"Killing Words" has the elements of horror and a thriller, but it's more psychological above anything else when it slowly gets inside your head and stays there.  Calling it one of the great thrillers in the last few years does not give it justice.  A difficult film to categorize, Mana's work shouldn't be put in one genre because it incessantly plays with your perceptions and proves you wrong.  At its core, it is a careful thriller where mental abuse and psychological games are the focus instead of mindless violence.  Throughout, the performances are superb.  A calm, collective portrayal of the psychopath makes a performance so much more chilling, and Grandinetti realizes this.  If a remake was made, no one would be able to reach the intensity Grandinetti has.  There wouldn't be anyone I can think of that conveys a calculating agenda like he has.  What makes "Killing Words" so utterly effective is the interaction between Ramon and Laura.  Body language is so convincing, where we're under the impression they've been at each other's necks for years -- even during the marriage.  Goya Toledo is provocative and stunning as Laura, who might be subdued to a chair, but is strong enough to be her ex-husband's match.  Is it possible he underestimated her?  The roles between victim and abuser are constantly changed, and you find yourself wondering whose side you are on.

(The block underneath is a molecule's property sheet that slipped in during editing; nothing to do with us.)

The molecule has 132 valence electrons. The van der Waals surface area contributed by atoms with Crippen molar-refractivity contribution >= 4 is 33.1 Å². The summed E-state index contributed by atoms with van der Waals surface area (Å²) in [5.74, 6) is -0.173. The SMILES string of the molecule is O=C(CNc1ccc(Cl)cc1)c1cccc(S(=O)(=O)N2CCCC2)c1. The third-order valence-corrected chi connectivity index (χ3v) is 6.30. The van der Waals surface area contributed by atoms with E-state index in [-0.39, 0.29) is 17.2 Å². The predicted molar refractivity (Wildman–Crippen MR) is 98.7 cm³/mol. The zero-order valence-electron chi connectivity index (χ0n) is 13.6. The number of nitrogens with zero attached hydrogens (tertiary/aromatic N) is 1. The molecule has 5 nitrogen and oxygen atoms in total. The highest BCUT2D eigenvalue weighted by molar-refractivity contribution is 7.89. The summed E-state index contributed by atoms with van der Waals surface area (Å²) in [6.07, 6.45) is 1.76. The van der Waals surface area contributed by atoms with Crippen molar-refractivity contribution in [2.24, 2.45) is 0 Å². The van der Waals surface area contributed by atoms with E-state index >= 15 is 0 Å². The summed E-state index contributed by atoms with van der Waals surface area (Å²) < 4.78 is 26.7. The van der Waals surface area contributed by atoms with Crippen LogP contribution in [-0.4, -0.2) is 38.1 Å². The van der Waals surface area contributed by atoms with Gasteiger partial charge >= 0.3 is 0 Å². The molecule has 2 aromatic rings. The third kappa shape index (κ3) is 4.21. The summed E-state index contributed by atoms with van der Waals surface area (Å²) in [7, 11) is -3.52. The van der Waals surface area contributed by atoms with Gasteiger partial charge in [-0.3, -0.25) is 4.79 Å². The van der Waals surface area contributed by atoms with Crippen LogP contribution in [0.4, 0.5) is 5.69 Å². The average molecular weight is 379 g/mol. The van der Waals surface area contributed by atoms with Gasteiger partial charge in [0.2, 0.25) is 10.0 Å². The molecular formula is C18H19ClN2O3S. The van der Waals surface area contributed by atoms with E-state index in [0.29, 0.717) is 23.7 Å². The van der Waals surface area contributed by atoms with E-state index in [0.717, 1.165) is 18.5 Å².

Technically, "Killing Words" is filmed to perfection by Xavi Gimenez.  If you've seen "The Machinist" (2004), then you know how superbly shot Mana's film will be beforehand.  The film conveys a sense of claustrophobia in its opening sequences, where Ramon's dark and gloomy basement becomes a reality to the viewer.  One of the best working cinematographers today, Gimenez uses Ramon's to his complete advantage, utilizing every inch of the room.  When we initially see Laura's red dress, we're under the impression the deep red symbolizes blood/death.  For a movie filmed in minimal space, I give Gimenez credit for his striking visuals that are grimy or polished when they need to be.  What I think the film further benefits from is the editing by Luis de la Madrid, who has intercut a series of sequences between each other throughout.  The film is vastly entertaining for this reason, and if the editing wasn't as sharp, it would be repetitive and useless.  Francesc Gener helps greatly with the score by giving the action a certain, pulsating edge.  Laura Mana's "Killing Words" is a taut and menacing psychologically complex mind twister of a film.

SUPPLEMENTAL MATERIAL:

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RATING:
VIDEO: 1.85:1 Anamorphic Widescreen 1 Skull - Severed Cinema1 Skull - Severed Cinema1 Skull - Severed Cinema1 Skull - Severed CinemaNo Skull - Severed Cinema
AUDIO: Dolby Digital 2.0 - Spanish (English Subtitles) 1 Skull - Severed Cinema1 Skull - Severed Cinema1 Skull - Severed CinemaThe image “http://severed-cinema.com/images/half-star.jpg” cannot be displayed, because it contains errors.No Skull - Severed Cinema